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Why is the stock market doing well lately?

Good morning, Apexians, and welcome back. I’m not much in the mood for pithy chit-chat. There’s just too much heavy stuff going on in our country right now.

I’m 51 years old. In those 51+ years, 2020 is probably the “weightiest” year I’ve experienced…and we’re only five months in! On a personal level, this year has been awesome. But it feels like that as a society, things are falling apart…

Anyhow, let’s look at some money links, shall we?

“I don’t feel like buying stuff anymore.” [Buzzfeed News] — “In many ways, the pandemic has functioned as a great clarifier, making it impossible to ignore the dilapidated state of so many American systems. It’s highlighted whose work is actually essential, which leaders actually care about people who aren’t like them, and whose lives are considered expendable…And a whole lot of things we thought of as needs have revealed themselves to be pretty deeply unnecessary.”

Why is the stock market doing well lately? [Oblivious Investor] — “The value of the stock market at any given time is essentially the market’s consensus as to the present value of the expected future earnings of publicly traded companies. That is, the stock market is concerned with the profitability of publicly traded companies. Nothing more or less than that.”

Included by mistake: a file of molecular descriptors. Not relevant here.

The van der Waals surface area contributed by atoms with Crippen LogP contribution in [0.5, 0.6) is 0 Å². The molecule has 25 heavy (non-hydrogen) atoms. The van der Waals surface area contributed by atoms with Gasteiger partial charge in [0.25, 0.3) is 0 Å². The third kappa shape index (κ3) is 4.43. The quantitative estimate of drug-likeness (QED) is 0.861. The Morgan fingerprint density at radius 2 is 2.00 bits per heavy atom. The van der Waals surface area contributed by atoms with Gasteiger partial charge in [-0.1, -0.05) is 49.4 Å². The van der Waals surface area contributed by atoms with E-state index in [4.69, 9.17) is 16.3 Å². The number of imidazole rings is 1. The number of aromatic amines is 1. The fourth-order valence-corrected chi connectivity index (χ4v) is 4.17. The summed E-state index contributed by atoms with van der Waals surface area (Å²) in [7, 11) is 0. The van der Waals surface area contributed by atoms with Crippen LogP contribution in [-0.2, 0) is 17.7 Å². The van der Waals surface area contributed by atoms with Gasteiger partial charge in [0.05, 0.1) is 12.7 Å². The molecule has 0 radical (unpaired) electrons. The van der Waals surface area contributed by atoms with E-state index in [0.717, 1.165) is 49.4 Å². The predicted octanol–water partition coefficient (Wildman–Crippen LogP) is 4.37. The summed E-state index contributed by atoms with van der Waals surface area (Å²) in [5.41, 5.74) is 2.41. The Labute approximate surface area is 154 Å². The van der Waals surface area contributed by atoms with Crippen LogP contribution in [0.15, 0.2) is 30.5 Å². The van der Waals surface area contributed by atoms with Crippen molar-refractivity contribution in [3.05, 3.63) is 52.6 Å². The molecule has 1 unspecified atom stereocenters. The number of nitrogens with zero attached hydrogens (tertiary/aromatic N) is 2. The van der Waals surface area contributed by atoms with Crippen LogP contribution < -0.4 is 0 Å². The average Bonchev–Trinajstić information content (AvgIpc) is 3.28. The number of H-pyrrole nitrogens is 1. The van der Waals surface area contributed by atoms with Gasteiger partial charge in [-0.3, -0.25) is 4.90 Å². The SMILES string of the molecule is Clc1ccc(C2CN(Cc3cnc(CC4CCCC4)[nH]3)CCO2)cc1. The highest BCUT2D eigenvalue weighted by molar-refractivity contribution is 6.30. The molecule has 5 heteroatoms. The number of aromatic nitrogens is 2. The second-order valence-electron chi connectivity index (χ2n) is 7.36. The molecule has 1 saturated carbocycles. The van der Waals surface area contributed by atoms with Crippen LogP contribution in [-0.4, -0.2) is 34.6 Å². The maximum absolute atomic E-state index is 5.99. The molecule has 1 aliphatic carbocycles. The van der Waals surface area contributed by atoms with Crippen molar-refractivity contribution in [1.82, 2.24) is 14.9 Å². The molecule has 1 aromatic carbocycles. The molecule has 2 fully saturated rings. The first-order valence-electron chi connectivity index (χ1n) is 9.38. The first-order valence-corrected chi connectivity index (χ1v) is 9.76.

The pros and cons of rebalancing your portfolio. [Morningstar] — “Rebalancing is not an unmitigated good. On the bright side, under normal conditions (meaning that the portfolio holdings are imperfectly correlated), the practice does improve returns, albeit by not dramatically. Less happily, rebalancing means the ongoing habit of trading the portfolio’s best-returning asset for its worst.”

What happens to unpaid debt when a person dies? [CNBC] — “It’s not unusual for a person to pass away and leave behind some unpaid debt. For the heirs — typically the surviving spouse or children — the question often is what, exactly, happens to those obligations. The answer: It depends on both the type of debt and the laws of the state.”

Last of all, here’s a fifteen-minute video from Ben Felix in which he explores retirement income and the four-percent rule for “safe” withdrawal rates. I’m new to Felix’s stuff, but I like it. A lot.

Okay, that’s it to start the week. I’ll be back again tomorrow…and maybe I won’t feel so dark and gloomy.